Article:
Office of the Attorney General
Honorable Tim R. Taylor
Opinion No. JM-351
Re: Whether a commissioners court may bar video cameras from a public meeting held under article 6252-17, V.T.C.S.
Dear Mr. Taylor:
You ask whether article 6252-17, V.T.C.S., the Texas Open Meetings Act, requires the commissioners court of Titus County to allow videotaping of its meetings.
The Open Meetings Act provides in part:
All or any part of the proceedings in any public meeting of any governmental body as defined hereinabove may be recorded by any person in attendance by means of a tape recorder or any other means of sonic reproduction.
V.T.C.S. art. 6252-17, s 2(i). This provision first appeared in the 1973 revision of the Open Meetings Act. Acts 1973, 63rd Leg., ch. 31, s 2(i) at 46. The 1967 version of the Open Meetings Act did not expressly permit anyone to tape-record public meetings. Acts 1967, 60th Leg., ch. 271 at 597. A 1968 Attorney General Opinion considered whether the act required a commissioners court to allow its meetings to be broadcast live over the radio and taped for later broadcast. Attorney General Opinion M-180 (1968) determined that the phrase "open to the public" in section 1(a) of former article 6252-17, V.T.C.S., did not require the commissioners court to permit the live broadcast of its meetings or the taping thereof for later broadcast. See V.T.C.S. art. 6252-17, s 2(a) (present codification of quoted language). The commissioners court had authority to make reasonable rules and regulations for its meetings and could prohibit the broadcast or tape-recording of its meetings. Attorney General Opinion M-180 (1968).
A Texas court has considered whether a school trustee had a statutory right to tape-record executive session proceedings of the board of trustees. In Zamora v. Edgewood Independent School District, 592 S.W.2d 649 (Tex.Civ.App.-- Beaumont 1979, writ ref'd n.r.e.), the court determined that the trustee had no right to tape-record those proceedings over the objection of a majority of board members. The court stated as follows:
We are of the opinion that significance should be attached to the fact that the Legislature specifically authorized the use of tape recorders at public meetings while it made no similar provisions for use at executive sessions of the same public body. Lacking any definitive or helpful interpretations of the statute, we invoke one of the maxims of statutory construction. (Footnote deleted).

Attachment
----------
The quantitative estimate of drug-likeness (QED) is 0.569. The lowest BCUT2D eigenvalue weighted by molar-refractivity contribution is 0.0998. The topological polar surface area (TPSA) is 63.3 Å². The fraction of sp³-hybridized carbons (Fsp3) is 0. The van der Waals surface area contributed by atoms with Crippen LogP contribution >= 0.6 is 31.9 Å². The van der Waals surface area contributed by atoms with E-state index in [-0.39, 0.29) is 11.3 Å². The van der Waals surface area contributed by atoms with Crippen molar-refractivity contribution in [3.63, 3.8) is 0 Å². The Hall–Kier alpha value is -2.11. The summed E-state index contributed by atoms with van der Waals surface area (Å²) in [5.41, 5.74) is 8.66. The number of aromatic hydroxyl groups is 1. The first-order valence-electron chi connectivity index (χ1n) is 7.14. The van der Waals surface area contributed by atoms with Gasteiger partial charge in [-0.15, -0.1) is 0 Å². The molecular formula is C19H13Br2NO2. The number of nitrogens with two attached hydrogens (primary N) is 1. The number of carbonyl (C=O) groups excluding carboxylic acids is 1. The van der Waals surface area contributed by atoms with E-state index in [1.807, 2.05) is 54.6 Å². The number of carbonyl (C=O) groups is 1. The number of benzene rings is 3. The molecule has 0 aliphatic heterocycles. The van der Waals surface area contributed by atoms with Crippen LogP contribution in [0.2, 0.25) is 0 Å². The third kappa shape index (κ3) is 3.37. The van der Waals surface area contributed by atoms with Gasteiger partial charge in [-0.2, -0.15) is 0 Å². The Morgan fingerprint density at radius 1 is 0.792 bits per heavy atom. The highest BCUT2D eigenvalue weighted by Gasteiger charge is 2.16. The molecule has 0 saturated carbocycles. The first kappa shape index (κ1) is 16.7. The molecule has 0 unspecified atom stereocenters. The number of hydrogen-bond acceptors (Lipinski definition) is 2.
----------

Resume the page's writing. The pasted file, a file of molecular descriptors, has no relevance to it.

592 S.W.2d at 649. The court stated the rule expressio unius est exclusio alterius: The expression of a specific limitation excludes all others. It continued as follows:
Having specifically approved the use of the recording devices in the public meetings, the Legislature necessarily denied the use of such devices in executive sessions.
Id. at 650.
Attorney General Opinion M-180 and Zamora v. Edgewood Independent School District support the proposition that the Open Meetings Act includes no implied right to tape-record meetings. Any such right must be based on express legislative authorization. These authorities also support the conclusion that the Open Meetings Act does not impliedly permit a member of the public to videotape public meetings.
The 1973 addition of section 2(i) to the act expressly granted members of the public the right to record meetings by a means of sonic reproduction. The dictionary defines "sonic" as follows: "utilizing, produced by, or relating to sound waves." Webster's Third New International Dictionary 2173 (1961). (Emphasis added). This provision does not give members of the public a right to videotape meetings. In the absence of a specific provision permitting a member of the public to record its meetings by videotape, the commissioners court may prevent the videotaping of its meetings held pursuant to the Open Meetings Act. See generally Attorney General Opinion H-188 (1973). The commissioners court may allow its public meetings to be videotaped, but the Open Meetings Act does not entitle members of the public to videotape the meetings over the objections of the court.
Article 6252-17, V.T.C.S., the Texas Open Meetings Act, does not require the commissioners court of Titus County to allow videotaping of its meetings.
Very truly yours,
Attorney General of Texas
First Assistant Attorney General
David R. Richards
Executive Assistant Attorney General
Special Assistant Attorney General
Chairman, Opinion Committee
Prepared by Susan Garrison
Assistant Attorney General